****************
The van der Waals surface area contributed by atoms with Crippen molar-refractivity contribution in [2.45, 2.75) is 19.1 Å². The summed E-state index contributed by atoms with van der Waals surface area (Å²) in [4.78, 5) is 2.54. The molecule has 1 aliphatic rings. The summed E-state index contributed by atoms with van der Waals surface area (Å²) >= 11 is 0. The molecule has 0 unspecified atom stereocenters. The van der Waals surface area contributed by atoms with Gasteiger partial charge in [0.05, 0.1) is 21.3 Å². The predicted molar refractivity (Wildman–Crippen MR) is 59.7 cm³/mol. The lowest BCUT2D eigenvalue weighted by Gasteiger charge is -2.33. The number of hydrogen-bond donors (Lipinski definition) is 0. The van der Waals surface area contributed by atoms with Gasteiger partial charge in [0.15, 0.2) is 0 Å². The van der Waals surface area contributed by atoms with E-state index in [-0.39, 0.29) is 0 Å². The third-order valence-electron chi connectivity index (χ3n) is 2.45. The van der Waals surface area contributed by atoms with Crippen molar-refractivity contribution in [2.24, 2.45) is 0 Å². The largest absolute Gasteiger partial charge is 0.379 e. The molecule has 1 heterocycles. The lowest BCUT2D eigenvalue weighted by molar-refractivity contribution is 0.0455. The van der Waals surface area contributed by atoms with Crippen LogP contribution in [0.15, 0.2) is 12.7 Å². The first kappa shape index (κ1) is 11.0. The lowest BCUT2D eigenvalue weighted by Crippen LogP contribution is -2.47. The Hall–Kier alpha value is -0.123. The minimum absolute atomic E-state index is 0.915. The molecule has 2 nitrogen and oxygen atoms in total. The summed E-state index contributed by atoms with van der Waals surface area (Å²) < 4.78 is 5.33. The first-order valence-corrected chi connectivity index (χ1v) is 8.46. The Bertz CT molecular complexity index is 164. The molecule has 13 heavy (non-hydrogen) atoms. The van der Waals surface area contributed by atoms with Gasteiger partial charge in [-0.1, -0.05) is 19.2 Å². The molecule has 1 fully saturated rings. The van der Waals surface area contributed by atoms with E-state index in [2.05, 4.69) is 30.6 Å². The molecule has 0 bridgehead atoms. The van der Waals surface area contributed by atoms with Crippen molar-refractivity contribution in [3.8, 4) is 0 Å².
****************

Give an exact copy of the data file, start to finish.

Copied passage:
The van der Waals surface area contributed by atoms with Crippen molar-refractivity contribution in [2.45, 2.75) is 19.1 Å². The summed E-state index contributed by atoms with van der Waals surface area (Å²) in [4.78, 5) is 2.54. The molecule has 1 aliphatic rings. The summed E-state index contributed by atoms with van der Waals surface area (Å²) >= 11 is 0. The molecule has 0 unspecified atom stereocenters. The van der Waals surface area contributed by atoms with Gasteiger partial charge in [0.05, 0.1) is 21.3 Å². The predicted molar refractivity (Wildman–Crippen MR) is 59.7 cm³/mol. The lowest BCUT2D eigenvalue weighted by Gasteiger charge is -2.33. The number of hydrogen-bond donors (Lipinski definition) is 0. The van der Waals surface area contributed by atoms with Gasteiger partial charge in [0.15, 0.2) is 0 Å². The van der Waals surface area contributed by atoms with E-state index in [-0.39, 0.29) is 0 Å². The third-order valence-electron chi connectivity index (χ3n) is 2.45. The van der Waals surface area contributed by atoms with Crippen molar-refractivity contribution in [2.24, 2.45) is 0 Å². The largest absolute Gasteiger partial charge is 0.379 e. The molecule has 1 heterocycles. The lowest BCUT2D eigenvalue weighted by molar-refractivity contribution is 0.0455. The van der Waals surface area contributed by atoms with Crippen LogP contribution in [0.15, 0.2) is 12.7 Å². The first kappa shape index (κ1) is 11.0. The lowest BCUT2D eigenvalue weighted by Crippen LogP contribution is -2.47. The Hall–Kier alpha value is -0.123. The minimum absolute atomic E-state index is 0.915. The molecule has 2 nitrogen and oxygen atoms in total. The summed E-state index contributed by atoms with van der Waals surface area (Å²) < 4.78 is 5.33. The first-order valence-corrected chi connectivity index (χ1v) is 8.46. The Bertz CT molecular complexity index is 164. The molecule has 13 heavy (non-hydrogen) atoms. The van der Waals surface area contributed by atoms with Gasteiger partial charge in [-0.1, -0.05) is 19.2 Å². The molecule has 1 fully saturated rings. The van der Waals surface area contributed by atoms with E-state index in [2.05, 4.69) is 30.6 Å². The molecule has 0 bridgehead atoms. The van der Waals surface area contributed by atoms with Crippen molar-refractivity contribution in [3.8, 4) is 0 Å².